Archive for monkeys

India snapshot (#19)

Posted in pictures, Travel with tags , , , , on January 11, 2013 by xi'an

monkey on the steps of Assi Ghat, Varanasi, Uttar Pradesh, Varanasi, Jan. 6, 2013This monkey came right behind me when I was taking pictures of another group of monkeys, presumably looking for pilfering opportunities. When I turned, it took this pose, as if it was not in the least interested in me!

India snapshot (#7)

Posted in pictures, Travel with tags , , , , on January 4, 2013 by xi'an

monkey at Amber FortA meditating monkey on a wall of Amber Fort, heedless of the surrounding crowd…

likelihood-free parallel tempering

Posted in Statistics, University life with tags , , , , , , , , , on August 20, 2011 by xi'an

Meïli Baragatti, Agnès Grimaud, and Denys Pommeret posted an ABC paper on arXiv entitled Likelihood-free parallel tempering. While most ABC methods essentially are tempering methods, in that the tolerance level acts like an energy level, this paper uses parallel chains at various tolerance levels, with an exchange mechanism derived from Geyer and Thomson (1995, JASA). As with regular ABC-MCMC, the acceptance probability is such that the likelihood needs not be computed. On the mixture example of Sisson et al. (2007, PNAS) and on the tuberculosis example of Tanaka et al. (2006, Genetics), the authors report better performances than ABC-PMC, ABC-MCMC and ABC. (In a bimodal toy example,  ABC-PMC does not identify a second mode, which should not be the case with a large enough initial tolerance and a small enough tempering decrease step.) The paper introduces a sequence of temperatures in addition to a sequence of tolerances and it is only through an example that I understood the (unusual) role of the temperatures as scale factors in the  random walk proposal. It seems to me that an annealing step should be added as the chains with larger tolerances are less interesting as time goes on.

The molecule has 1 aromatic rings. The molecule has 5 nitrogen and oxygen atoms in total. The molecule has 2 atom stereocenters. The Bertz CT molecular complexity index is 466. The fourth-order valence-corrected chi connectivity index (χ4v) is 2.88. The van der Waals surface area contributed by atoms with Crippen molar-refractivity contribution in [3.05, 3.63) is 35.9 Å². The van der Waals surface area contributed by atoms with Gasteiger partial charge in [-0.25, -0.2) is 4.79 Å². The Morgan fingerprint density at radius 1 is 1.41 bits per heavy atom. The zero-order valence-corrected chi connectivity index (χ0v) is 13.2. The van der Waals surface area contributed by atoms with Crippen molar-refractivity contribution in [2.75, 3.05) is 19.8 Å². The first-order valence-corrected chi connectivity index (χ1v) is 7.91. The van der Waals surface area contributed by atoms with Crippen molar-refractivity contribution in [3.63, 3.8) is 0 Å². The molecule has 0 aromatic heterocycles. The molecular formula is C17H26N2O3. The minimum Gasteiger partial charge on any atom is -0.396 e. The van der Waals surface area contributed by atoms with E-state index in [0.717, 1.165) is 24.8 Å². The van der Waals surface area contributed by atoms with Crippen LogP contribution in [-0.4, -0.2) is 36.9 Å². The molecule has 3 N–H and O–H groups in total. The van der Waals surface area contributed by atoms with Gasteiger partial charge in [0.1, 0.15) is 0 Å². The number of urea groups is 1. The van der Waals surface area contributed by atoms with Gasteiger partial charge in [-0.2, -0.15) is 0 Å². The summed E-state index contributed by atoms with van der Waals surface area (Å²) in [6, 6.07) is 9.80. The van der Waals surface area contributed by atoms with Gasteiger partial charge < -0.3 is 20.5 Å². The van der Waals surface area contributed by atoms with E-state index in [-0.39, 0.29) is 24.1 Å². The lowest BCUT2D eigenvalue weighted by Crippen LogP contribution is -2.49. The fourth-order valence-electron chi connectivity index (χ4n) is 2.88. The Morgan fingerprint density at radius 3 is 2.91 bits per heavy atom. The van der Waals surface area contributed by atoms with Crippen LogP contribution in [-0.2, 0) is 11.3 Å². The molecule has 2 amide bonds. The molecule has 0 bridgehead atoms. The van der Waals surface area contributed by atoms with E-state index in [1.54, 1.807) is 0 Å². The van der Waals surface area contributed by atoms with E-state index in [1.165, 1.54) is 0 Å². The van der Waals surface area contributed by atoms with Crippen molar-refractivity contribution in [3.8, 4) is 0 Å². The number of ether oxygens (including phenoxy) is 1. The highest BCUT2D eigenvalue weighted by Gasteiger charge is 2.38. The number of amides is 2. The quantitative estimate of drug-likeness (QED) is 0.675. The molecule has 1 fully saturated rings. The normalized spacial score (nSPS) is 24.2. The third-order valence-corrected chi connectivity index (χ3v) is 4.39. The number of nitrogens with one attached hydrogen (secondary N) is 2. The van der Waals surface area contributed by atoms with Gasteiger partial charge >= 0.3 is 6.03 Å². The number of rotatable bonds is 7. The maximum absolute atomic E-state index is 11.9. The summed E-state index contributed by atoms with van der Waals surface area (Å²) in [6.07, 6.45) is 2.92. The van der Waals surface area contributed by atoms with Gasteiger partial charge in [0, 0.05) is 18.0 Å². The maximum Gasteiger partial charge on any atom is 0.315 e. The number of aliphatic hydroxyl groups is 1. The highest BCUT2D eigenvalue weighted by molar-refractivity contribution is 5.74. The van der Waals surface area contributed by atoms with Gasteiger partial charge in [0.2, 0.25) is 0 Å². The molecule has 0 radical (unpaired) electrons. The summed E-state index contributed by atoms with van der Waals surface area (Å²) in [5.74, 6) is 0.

Ps-Scott Sisson just signaled on his twitter account the publication of several papers using ABC in monkey evolution. As well as a fourth paper by Wegman et al.. estimating the size of the initial American settlers to be around 100, about 13,000 years ago, all using standard ABC model choice techniques. Scott also pointed out a conference held in Bristol next April 16-19.